Toledo City Council President Mark Sobczak resigned from council Thursday.
In a letter, Mr. Sobczak cited the strain of his council duties on his full-time job as vice president of Teamsters Local 20 and on his family.
"My duties on council along with my position as vice president of Teamsters Local 20, at times, have been demanding. These dual demands have brought me to a point where I know it is in the best interests of my union and my family that I resign. I have worked tirelessly as a lifelong trade unionist, and I do not want even the perception I am acting in any way to the contrary," Mr. Sobczak said in the letter he submitted to Gerald Dendinger, clerk of Toledo City Council.
Mr. Sobczak's departure will take effect after council's next regular meeting, June 23.
He said he leaves with a "strong sense of optimism for Toledo's future.
"I have sought to be a voice for labor and to bring about a successful blending of the needs of my fellow union brothers and sisters with the needs and wants of the city's residents," Mr. Sobczak wrote. "I hope time will show this approach has been successful."
He wished his fellow council members the best, saying he has enjoyed working with them, and urged them to put aside personal differences and "work for what is best for Toledo."
He said resigning now "provides a talented newcomer the opportunity to be appointed to my seat and to learn how to meet the multiple responsibilities that are part of a Toledo City Council member's life."
The vacancy would be filled by council.
In his letter, Mr. Sobczak noted that the city is facing financial problems, but will "move forward to re-establish itself as a leader in our state.
"With the city's involvement in advanced energies and manufacturing, its position as a transportation hub, the strides being made by The University of Toledo and the city's other economic development partners and, most of all, the quality of its people, I have no doubt Toledo will flourish," he wrote.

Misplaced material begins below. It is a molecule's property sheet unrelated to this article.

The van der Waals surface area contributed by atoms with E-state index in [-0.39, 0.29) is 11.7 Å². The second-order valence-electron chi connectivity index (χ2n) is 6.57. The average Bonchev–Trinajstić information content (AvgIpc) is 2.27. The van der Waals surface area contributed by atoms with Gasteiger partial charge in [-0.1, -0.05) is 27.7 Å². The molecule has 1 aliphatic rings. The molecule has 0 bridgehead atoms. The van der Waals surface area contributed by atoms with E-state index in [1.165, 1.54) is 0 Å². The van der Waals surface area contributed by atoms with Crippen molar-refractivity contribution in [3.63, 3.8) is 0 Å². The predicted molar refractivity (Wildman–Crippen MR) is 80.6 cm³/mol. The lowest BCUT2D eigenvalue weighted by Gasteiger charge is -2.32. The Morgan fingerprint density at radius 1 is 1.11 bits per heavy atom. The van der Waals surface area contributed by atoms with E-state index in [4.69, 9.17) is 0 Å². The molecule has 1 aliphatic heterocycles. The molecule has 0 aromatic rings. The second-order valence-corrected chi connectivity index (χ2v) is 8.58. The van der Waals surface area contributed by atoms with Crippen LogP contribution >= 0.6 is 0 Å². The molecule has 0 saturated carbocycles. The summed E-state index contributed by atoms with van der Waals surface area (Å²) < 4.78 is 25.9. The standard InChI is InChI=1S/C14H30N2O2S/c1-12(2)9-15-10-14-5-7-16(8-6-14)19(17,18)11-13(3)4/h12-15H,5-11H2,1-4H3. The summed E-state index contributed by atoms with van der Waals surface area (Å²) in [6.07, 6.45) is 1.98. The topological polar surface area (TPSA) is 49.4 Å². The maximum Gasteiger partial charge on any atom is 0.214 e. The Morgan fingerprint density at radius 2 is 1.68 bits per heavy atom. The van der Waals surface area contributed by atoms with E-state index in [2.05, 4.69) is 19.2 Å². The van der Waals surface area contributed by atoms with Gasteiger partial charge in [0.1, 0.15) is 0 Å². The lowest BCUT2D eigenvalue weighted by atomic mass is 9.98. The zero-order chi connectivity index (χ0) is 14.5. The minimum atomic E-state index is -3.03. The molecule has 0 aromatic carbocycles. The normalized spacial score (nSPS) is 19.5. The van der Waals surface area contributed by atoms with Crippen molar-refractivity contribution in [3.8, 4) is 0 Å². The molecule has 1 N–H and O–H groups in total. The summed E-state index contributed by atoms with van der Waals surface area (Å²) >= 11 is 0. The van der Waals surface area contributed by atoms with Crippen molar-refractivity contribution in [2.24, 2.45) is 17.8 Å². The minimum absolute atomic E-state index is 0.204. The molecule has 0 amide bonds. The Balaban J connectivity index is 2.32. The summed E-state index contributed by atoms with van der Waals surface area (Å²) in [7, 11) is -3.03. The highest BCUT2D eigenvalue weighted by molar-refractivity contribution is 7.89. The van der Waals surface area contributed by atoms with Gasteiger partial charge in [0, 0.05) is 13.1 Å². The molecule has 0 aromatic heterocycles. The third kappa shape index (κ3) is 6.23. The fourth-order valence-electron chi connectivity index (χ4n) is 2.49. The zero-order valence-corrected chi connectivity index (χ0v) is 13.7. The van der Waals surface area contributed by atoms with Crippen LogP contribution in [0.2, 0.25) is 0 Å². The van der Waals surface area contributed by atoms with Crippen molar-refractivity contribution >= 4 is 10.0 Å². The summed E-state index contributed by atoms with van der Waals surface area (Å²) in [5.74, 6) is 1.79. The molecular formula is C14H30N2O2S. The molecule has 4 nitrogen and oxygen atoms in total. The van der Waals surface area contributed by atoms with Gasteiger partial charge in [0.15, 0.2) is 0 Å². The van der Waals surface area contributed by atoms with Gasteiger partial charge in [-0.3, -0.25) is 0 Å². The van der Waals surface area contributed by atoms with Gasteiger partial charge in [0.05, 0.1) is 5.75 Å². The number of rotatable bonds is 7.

Mr. Sobczak, 52, ran for and was elected to an at-large seat on council in November, 2005. He was elected president Jan. 2, 2008, in a 6-6 tie against fellow Democrat Michael Ashford that was broken by Mayor Carty Finkbeiner in Mr. Sobczak's favor.
As council president, Mr. Sobczak has often been an ally of Mr. Finkbeiner, clashing frequently with so-called A-team Democrats.
In recent months, Mr. Finkbeiner has sought changes in the city's trash collection system that threaten jobs held by Teamster members.
Last week the city released an arbitrator's ruling that the city could privatize its trash collection, which would save an estimated $2.6 million this year, while eliminating 125 Teamster jobs. That ruling would also require the city to find jobs for those displaced refuse employees. On Tuesday, the Finkbeiner administration told council it would recommend moving ahead with automation under city oversight, rather than through privatization, which would still cost the city 70 refuse jobs. Council has not yet acted on the recommendation.
Among those jockeying to replace Mr. Sobczak are at-large Democrat Joe McNamara and District 4 Councilman Michael Ashford, who was president in 2008.
Council is expected to vote July 7 for one of its 11 remaining members to be president, and then to appoint someone to fill the six and a half months remaining in Mr. Sobczak's term.
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